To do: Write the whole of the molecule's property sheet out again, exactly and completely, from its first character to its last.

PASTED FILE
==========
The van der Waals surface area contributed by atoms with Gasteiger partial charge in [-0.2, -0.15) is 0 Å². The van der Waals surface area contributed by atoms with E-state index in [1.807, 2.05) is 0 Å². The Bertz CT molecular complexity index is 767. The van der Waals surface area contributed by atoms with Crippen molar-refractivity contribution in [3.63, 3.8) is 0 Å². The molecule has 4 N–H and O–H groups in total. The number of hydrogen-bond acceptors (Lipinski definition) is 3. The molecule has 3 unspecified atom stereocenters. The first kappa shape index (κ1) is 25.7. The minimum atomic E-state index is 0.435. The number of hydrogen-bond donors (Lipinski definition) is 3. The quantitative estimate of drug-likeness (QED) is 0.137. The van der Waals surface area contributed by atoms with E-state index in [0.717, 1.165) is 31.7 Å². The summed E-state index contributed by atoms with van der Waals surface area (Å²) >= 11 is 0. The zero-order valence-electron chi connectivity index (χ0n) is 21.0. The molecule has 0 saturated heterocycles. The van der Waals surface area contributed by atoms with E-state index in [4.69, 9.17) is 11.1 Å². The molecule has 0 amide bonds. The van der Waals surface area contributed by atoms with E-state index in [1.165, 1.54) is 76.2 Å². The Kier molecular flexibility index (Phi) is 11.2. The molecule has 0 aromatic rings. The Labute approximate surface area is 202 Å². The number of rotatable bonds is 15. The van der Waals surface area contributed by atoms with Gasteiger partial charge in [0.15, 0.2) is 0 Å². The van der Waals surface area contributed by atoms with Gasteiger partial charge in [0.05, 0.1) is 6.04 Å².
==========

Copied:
The van der Waals surface area contributed by atoms with Gasteiger partial charge in [-0.2, -0.15) is 0 Å². The van der Waals surface area contributed by atoms with E-state index in [1.807, 2.05) is 0 Å². The Bertz CT molecular complexity index is 767. The van der Waals surface area contributed by atoms with Crippen molar-refractivity contribution in [3.63, 3.8) is 0 Å². The molecule has 4 N–H and O–H groups in total. The number of hydrogen-bond acceptors (Lipinski definition) is 3. The molecule has 3 unspecified atom stereocenters. The first kappa shape index (κ1) is 25.7. The minimum atomic E-state index is 0.435. The number of hydrogen-bond donors (Lipinski definition) is 3. The quantitative estimate of drug-likeness (QED) is 0.137. The van der Waals surface area contributed by atoms with E-state index in [0.717, 1.165) is 31.7 Å². The summed E-state index contributed by atoms with van der Waals surface area (Å²) >= 11 is 0. The zero-order valence-electron chi connectivity index (χ0n) is 21.0. The molecule has 0 saturated heterocycles. The van der Waals surface area contributed by atoms with E-state index in [4.69, 9.17) is 11.1 Å². The molecule has 0 amide bonds. The van der Waals surface area contributed by atoms with E-state index in [1.165, 1.54) is 76.2 Å². The Kier molecular flexibility index (Phi) is 11.2. The molecule has 0 aromatic rings. The Labute approximate surface area is 202 Å². The number of rotatable bonds is 15. The van der Waals surface area contributed by atoms with Gasteiger partial charge in [0.15, 0.2) is 0 Å². The van der Waals surface area contributed by atoms with Gasteiger partial charge in [0.05, 0.1) is 6.04 Å².